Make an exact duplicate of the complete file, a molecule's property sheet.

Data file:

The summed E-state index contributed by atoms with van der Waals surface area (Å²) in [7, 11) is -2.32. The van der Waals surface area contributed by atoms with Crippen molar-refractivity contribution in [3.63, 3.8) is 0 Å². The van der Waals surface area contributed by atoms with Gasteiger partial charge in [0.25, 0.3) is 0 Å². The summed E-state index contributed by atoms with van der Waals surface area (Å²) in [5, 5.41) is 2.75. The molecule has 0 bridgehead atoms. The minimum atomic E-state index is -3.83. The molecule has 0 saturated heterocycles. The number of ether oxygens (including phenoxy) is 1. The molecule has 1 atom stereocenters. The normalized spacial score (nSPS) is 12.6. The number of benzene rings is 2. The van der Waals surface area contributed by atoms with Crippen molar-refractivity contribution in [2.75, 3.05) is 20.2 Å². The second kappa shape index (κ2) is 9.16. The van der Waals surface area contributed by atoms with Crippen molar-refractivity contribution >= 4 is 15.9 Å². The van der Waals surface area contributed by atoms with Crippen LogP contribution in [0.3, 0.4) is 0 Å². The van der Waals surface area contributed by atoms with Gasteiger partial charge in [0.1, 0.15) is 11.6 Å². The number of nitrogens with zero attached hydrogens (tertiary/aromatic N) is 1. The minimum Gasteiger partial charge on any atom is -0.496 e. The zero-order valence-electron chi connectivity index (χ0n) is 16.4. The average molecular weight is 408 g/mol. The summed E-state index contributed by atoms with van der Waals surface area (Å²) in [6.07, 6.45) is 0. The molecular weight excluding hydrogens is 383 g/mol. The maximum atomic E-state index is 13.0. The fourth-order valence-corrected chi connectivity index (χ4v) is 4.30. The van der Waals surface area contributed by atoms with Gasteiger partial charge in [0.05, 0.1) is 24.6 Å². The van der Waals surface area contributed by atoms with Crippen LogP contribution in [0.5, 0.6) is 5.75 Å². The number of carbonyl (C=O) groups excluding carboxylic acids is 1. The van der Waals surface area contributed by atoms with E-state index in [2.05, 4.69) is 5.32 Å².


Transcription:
The summed E-state index contributed by atoms with van der Waals surface area (Å²) in [7, 11) is -2.32. The van der Waals surface area contributed by atoms with Crippen molar-refractivity contribution in [3.63, 3.8) is 0 Å². The van der Waals surface area contributed by atoms with Gasteiger partial charge in [0.25, 0.3) is 0 Å². The summed E-state index contributed by atoms with van der Waals surface area (Å²) in [5, 5.41) is 2.75. The molecule has 0 bridgehead atoms. The minimum atomic E-state index is -3.83. The molecule has 0 saturated heterocycles. The number of ether oxygens (including phenoxy) is 1. The molecule has 1 atom stereocenters. The normalized spacial score (nSPS) is 12.6. The number of benzene rings is 2. The van der Waals surface area contributed by atoms with Crippen molar-refractivity contribution in [2.75, 3.05) is 20.2 Å². The second kappa shape index (κ2) is 9.16. The van der Waals surface area contributed by atoms with Crippen molar-refractivity contribution >= 4 is 15.9 Å². The van der Waals surface area contributed by atoms with Crippen LogP contribution in [0.3, 0.4) is 0 Å². The van der Waals surface area contributed by atoms with Gasteiger partial charge in [0.1, 0.15) is 11.6 Å². The number of nitrogens with zero attached hydrogens (tertiary/aromatic N) is 1. The minimum Gasteiger partial charge on any atom is -0.496 e. The zero-order valence-electron chi connectivity index (χ0n) is 16.4. The average molecular weight is 408 g/mol. The summed E-state index contributed by atoms with van der Waals surface area (Å²) in [6.07, 6.45) is 0. The molecular weight excluding hydrogens is 383 g/mol. The maximum atomic E-state index is 13.0. The fourth-order valence-corrected chi connectivity index (χ4v) is 4.30. The van der Waals surface area contributed by atoms with Gasteiger partial charge in [0.05, 0.1) is 24.6 Å². The van der Waals surface area contributed by atoms with Crippen LogP contribution in [0.5, 0.6) is 5.75 Å². The number of carbonyl (C=O) groups excluding carboxylic acids is 1. The van der Waals surface area contributed by atoms with E-state index in [2.05, 4.69) is 5.32 Å².